The Secretary of State referred to the threat of nuclear proliferation and the need to combat it. I share entirely the sentiments expressed, but I share also the statement of the hon. Member for Old-ham, East (Mr. Lamond) that it is no longer enough for fine words on this matter. We must also have action.
The action we are taking at Diego Garcia runs contrary to the interests of those who are opposed to further nuclear proliferation. One of the main reasons why the States around the Indian Ocean have opposed this expansion is that they are on record as wishing to see the Indian Ocean a nuclear-free zone. They see the expansion at Diego Garcia as endangering that.
The United States have made no secret of the fact that, if they carry through this expansion, they will station on the island KC 135 tankers, whose main function will be to refuel in-flight aircraft entering the area on service and specifically to refuel in-flight B52 strategic bombers.
It is ingenuous to say, as we have been told in the House time and again, that there are no plans to place strategic 1029 ships or strategic aircraft on the base permanently. The whole point of developing the base is to render it capable of servicing planes and ships entering the area on strategic missions. It is precisely because of this, because the States around the area see this as introducing a nuclear threat into the Indian Ocean, that so many of them have come out in opposition to it.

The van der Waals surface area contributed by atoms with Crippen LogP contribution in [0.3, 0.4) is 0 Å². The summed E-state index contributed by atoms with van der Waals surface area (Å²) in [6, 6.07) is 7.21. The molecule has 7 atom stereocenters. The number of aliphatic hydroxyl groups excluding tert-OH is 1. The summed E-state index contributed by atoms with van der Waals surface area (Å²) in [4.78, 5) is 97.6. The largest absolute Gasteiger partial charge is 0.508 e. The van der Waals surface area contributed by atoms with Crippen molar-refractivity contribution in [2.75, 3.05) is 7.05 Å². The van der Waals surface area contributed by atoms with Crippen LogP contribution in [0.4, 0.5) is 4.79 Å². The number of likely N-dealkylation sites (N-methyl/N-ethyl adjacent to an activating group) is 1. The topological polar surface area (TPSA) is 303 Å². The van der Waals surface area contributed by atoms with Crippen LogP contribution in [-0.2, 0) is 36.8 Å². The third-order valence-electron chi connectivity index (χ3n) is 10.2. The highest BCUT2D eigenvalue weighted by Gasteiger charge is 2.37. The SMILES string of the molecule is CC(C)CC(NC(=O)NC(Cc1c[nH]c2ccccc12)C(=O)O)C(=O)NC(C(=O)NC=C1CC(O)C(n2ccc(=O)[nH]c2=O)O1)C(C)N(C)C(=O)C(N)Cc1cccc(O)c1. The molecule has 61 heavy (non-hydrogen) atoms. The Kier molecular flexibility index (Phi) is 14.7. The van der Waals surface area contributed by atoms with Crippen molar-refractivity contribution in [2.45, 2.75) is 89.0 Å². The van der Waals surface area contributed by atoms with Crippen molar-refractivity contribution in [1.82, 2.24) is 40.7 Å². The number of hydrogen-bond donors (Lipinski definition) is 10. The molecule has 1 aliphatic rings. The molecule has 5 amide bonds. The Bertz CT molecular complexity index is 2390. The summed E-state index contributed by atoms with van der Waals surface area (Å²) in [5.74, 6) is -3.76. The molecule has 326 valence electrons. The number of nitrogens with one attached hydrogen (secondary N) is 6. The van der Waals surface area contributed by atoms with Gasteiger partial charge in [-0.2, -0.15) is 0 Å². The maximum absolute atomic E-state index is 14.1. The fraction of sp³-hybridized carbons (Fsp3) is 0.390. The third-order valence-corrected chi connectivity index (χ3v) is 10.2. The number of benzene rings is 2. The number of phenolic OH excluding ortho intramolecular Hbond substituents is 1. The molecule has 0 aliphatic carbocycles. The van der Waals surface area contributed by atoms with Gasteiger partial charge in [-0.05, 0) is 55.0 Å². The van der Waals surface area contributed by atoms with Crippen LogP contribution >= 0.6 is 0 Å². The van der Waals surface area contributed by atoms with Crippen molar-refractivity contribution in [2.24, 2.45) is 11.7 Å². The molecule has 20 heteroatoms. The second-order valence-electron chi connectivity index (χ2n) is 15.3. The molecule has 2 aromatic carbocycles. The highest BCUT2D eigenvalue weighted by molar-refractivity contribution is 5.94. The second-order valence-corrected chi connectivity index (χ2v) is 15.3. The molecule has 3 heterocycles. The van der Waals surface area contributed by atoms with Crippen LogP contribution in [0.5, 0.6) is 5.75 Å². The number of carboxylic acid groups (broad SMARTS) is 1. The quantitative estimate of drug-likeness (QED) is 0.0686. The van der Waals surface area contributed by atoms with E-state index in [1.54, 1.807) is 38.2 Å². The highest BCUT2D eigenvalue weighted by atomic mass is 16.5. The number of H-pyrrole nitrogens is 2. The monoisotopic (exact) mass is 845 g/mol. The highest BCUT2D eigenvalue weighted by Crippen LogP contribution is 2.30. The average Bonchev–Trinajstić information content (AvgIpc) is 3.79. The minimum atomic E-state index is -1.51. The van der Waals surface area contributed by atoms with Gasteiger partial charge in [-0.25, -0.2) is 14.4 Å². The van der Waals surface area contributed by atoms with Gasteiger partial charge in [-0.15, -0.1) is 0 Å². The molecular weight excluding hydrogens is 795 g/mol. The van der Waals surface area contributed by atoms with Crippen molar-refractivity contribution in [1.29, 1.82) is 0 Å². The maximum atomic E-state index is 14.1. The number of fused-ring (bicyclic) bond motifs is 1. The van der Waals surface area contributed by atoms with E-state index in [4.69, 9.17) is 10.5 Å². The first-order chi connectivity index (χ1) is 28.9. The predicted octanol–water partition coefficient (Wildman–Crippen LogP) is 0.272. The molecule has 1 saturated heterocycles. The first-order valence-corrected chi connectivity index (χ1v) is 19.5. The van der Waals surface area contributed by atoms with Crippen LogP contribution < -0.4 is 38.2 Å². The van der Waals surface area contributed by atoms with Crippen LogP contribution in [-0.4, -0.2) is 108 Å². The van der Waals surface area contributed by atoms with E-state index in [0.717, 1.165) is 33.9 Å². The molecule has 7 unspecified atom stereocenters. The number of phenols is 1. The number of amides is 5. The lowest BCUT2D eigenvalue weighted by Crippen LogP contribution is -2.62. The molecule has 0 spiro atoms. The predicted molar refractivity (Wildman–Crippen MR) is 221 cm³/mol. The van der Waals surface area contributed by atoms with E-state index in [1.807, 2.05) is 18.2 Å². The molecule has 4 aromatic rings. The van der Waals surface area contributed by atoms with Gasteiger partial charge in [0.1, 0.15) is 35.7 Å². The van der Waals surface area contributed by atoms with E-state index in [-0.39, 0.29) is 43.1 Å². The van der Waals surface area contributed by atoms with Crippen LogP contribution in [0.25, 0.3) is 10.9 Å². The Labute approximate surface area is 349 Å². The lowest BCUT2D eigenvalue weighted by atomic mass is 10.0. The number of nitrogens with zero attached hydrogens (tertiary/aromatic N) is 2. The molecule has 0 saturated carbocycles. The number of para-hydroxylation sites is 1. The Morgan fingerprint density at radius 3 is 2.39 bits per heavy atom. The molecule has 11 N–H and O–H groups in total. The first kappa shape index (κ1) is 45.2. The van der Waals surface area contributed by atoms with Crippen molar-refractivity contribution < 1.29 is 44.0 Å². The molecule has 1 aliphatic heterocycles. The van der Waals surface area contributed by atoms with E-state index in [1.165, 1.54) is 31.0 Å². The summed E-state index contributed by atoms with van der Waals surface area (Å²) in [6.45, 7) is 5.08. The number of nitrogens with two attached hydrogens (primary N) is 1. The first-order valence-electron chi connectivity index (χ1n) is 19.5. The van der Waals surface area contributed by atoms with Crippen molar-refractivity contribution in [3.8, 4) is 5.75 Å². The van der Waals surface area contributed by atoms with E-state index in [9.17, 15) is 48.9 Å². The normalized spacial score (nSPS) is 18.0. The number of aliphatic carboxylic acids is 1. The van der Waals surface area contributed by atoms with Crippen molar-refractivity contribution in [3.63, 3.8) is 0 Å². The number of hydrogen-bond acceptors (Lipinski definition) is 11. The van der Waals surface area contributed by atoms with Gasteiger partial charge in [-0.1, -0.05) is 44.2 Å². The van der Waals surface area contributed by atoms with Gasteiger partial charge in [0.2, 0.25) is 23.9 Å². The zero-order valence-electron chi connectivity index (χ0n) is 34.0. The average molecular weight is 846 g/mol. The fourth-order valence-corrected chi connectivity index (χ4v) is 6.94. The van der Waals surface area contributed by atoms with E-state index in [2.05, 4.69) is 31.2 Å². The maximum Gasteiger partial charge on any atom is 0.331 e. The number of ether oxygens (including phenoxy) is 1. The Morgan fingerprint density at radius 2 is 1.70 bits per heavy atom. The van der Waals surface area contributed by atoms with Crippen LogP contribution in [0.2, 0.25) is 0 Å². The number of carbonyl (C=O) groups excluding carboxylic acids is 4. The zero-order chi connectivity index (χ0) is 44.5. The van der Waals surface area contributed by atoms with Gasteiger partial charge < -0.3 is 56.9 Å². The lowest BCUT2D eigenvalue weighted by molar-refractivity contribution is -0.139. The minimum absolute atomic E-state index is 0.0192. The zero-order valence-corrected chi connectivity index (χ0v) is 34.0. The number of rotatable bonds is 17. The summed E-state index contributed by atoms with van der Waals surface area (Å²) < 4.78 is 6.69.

I understand the point of view of those in the House, particularly those on the Opposition benches, who disagree with the view I have taken of strategic balance and who say that the Russian threat is greater than I have said and that we must respond to it by assisting the Americans to develop such a base. I do not agree with that view, but it is a tenable view.
However, I cannot understand why there has been so little interest in the House in some of the other matters upon which I have touched. I cannot understand why we have acquiesced, and why the official Opposition have acquiesced, in learning about the dealings of the Government in this matter through reports of what happens in the Senate, what happens in Washington, rather than in this House. Nor can I understand why the concern for the 1,100 British subjects who were treated in this fashion should have been expressed by only so few Members of the House and mainly by my hon. Friends below the Gangway.
The Sunday Times had a particularly galling line in its Insight report on the matter. It said that the conclusion of this affair is that it is easier to bamboozle the House of Commons than it is to bamboozle the Senate. If one takes a view of what happened in this case, I am afraid it is easy to reach that conclusion.
Fortunately, the decision of the Senate to delay funds for this matter gives us a breathing space in which we can examine the matter again. We can press the Executive rather more closely and come to a more balanced view of the situation. I hope that Members on both sides of the House will participate in that debate in the coming year.